Chinese Yuan Slips Despite Higher Small Business Lending, Upbeat Bankers

The Chinese yuan is falling against several major currency rivals to start the trading week, despite positive economic data that should lift the yuan. The central bank confirmed that small business lending surged in May, leading bankers to be optimistic on the world’s second-largest economy as the second quarter comes to an end. With the US-China trade war still lingering in the background, can Beijing finally turn a corner?

According to the People’s Bank of China (PBOC), financial institutions have increased their lending to smaller businesses in the first five months of 2019, suggesting that the banking system is listening to the federal government’s demands for economic support. The central bank reported that the number of outstanding loans to small and micro firms climbed to $1.5 trillion by the end of May, up 21% year on year.
Zou Lan, deputy head of the PBOC’s financial markets department, said the nation’s top five lenders have increased lending to small enterprises by 23.7%. Also, the non-performing loan ratio for lending to small business across the industry was 5.9%, down from 6.2% last year.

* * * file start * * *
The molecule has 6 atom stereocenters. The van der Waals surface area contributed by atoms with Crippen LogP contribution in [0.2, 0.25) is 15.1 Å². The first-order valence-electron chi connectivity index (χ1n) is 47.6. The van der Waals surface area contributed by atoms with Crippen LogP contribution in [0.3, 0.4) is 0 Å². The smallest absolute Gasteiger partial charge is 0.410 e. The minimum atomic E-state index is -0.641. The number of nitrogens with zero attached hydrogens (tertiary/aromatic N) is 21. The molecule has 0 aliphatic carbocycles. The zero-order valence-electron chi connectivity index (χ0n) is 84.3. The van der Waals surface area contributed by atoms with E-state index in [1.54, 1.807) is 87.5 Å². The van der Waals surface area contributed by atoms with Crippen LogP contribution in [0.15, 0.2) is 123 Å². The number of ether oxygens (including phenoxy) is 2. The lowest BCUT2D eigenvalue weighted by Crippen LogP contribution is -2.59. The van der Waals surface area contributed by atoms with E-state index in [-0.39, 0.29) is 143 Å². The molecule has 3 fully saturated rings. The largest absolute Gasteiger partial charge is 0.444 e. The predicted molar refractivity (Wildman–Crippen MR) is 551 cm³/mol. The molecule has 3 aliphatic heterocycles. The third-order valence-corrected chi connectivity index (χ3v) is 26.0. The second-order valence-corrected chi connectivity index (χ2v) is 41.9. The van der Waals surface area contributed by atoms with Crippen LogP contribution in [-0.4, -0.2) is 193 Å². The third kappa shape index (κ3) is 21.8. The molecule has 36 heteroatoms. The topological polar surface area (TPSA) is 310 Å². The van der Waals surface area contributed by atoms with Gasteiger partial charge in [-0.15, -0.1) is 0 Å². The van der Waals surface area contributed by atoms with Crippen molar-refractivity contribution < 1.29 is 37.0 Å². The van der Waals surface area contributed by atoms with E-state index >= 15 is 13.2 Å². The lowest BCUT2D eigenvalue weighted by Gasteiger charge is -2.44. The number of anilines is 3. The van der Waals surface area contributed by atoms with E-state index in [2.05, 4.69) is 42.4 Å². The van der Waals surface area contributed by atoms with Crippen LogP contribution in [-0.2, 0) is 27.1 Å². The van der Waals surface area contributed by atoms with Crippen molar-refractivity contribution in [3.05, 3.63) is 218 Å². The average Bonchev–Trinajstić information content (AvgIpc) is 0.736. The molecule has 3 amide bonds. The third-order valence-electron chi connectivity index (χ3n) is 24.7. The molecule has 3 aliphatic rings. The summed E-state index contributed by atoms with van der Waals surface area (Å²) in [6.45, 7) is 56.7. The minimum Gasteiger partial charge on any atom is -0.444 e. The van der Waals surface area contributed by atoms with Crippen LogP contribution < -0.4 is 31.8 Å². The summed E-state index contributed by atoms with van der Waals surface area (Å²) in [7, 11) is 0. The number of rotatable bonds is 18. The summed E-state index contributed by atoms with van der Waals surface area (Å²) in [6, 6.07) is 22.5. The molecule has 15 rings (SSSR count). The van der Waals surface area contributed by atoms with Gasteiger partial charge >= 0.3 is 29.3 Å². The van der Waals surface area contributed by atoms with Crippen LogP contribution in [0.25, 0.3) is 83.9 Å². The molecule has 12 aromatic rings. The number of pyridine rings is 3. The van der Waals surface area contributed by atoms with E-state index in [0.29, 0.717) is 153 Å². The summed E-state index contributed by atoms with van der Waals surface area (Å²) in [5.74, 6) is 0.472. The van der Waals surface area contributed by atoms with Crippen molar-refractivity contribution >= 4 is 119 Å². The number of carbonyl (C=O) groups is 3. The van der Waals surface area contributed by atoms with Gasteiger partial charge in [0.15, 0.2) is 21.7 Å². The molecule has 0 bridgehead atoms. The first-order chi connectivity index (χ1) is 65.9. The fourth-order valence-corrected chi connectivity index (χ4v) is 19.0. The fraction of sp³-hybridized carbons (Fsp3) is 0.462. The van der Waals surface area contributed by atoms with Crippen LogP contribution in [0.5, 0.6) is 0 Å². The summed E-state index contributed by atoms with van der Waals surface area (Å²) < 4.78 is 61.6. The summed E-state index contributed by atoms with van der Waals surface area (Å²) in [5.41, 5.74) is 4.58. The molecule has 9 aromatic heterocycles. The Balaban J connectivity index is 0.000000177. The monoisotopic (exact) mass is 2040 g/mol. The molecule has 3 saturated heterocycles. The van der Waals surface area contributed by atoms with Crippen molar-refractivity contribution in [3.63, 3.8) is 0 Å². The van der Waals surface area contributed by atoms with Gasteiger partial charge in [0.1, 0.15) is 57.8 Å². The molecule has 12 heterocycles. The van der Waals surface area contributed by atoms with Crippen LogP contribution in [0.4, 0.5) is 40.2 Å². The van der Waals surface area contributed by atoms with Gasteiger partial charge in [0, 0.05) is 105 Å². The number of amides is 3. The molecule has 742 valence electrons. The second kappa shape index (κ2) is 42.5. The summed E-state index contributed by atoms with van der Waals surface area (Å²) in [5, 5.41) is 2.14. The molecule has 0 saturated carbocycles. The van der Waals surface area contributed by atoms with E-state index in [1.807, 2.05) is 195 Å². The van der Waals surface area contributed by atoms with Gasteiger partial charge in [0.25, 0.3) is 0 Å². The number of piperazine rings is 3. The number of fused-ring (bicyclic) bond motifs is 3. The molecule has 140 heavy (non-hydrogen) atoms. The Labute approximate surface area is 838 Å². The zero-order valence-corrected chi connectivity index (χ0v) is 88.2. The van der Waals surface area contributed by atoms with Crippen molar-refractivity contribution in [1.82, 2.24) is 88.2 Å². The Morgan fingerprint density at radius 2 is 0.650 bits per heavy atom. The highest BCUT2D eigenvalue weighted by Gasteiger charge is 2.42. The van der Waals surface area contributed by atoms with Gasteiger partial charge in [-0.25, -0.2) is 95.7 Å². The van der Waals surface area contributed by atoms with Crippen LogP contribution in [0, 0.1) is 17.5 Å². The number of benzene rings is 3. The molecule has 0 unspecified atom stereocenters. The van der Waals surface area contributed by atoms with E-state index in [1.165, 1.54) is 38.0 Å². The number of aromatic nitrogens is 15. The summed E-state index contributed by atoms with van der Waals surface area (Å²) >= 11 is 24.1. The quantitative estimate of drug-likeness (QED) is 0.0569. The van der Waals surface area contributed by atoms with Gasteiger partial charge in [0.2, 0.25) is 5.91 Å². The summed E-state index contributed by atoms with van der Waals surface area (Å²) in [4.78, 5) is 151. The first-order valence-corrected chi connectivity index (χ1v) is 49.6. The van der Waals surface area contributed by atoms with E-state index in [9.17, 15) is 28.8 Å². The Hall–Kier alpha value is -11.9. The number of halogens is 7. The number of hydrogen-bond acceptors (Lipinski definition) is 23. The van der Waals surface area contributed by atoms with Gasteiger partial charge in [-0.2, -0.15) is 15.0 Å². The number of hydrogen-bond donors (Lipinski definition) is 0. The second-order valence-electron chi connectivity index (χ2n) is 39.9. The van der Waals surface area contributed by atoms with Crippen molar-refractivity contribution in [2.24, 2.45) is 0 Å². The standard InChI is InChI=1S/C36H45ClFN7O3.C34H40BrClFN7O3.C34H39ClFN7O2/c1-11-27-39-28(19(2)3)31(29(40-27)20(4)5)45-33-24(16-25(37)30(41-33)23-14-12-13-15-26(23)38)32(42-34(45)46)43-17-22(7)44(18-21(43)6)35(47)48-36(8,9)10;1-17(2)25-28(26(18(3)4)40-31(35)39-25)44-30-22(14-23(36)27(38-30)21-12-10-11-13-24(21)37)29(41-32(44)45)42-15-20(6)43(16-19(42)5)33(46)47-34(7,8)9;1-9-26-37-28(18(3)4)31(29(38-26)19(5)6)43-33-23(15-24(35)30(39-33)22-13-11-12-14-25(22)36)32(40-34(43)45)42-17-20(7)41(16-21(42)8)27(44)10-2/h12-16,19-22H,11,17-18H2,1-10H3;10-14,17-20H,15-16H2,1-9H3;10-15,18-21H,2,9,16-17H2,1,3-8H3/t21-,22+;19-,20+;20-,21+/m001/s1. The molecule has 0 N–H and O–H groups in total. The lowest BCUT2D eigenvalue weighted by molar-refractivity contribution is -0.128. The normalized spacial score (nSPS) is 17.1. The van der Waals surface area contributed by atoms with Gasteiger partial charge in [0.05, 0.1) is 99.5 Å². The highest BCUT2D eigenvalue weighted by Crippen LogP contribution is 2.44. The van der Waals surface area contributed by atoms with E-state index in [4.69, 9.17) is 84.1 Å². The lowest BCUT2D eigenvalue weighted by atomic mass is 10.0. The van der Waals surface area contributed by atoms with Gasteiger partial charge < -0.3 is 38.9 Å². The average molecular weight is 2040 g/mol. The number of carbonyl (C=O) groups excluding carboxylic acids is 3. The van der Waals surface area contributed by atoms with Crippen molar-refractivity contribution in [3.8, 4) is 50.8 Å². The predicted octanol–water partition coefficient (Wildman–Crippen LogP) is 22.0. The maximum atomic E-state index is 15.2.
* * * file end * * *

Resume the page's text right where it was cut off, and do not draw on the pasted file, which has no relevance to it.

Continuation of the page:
Overall, the average lending rate to these companies by the country’s five main banks was 4.79%, down from 5.44% in 2018.
It is these developments that are causing Chinese bankers to be upbeat on the nation’s economic growth. The PBOC surveyed senior management officials at more than 3,000 financial institutions. The study revealed that 74.6% thought the macroeconomy in the second quarter was normal and 83.4% believe the current monetary policy was moderate.
In other data, pork imports climbed 63% last month from the same time a year ago. Chinese imports totaled 187,459 tonnes, the biggest since the 192,348 tonnes in August 2016.
The world’s biggest consumer of pork increased its supplies ahead of a potential shortage. Because of the African swine fever sweeping the nation’s farming sector, the country has slashed the size of its herd to limit the damage from infected pigs. Although demand has weakened in recent months, Beijing is warning that demand is likely to be rejuvenated in the coming months. Still, China is planning to beef up inspections on meat ports and has blocked three Canadian pork exporters from accessing its market.
The USD/CNY currency pair rose 0.1% to 6.8771, from an opening of 6.8699, at 14:51 GMT on Monday. The GBP/CNY advanced 0.13% to 8.7532, from an opening of 8.7419.

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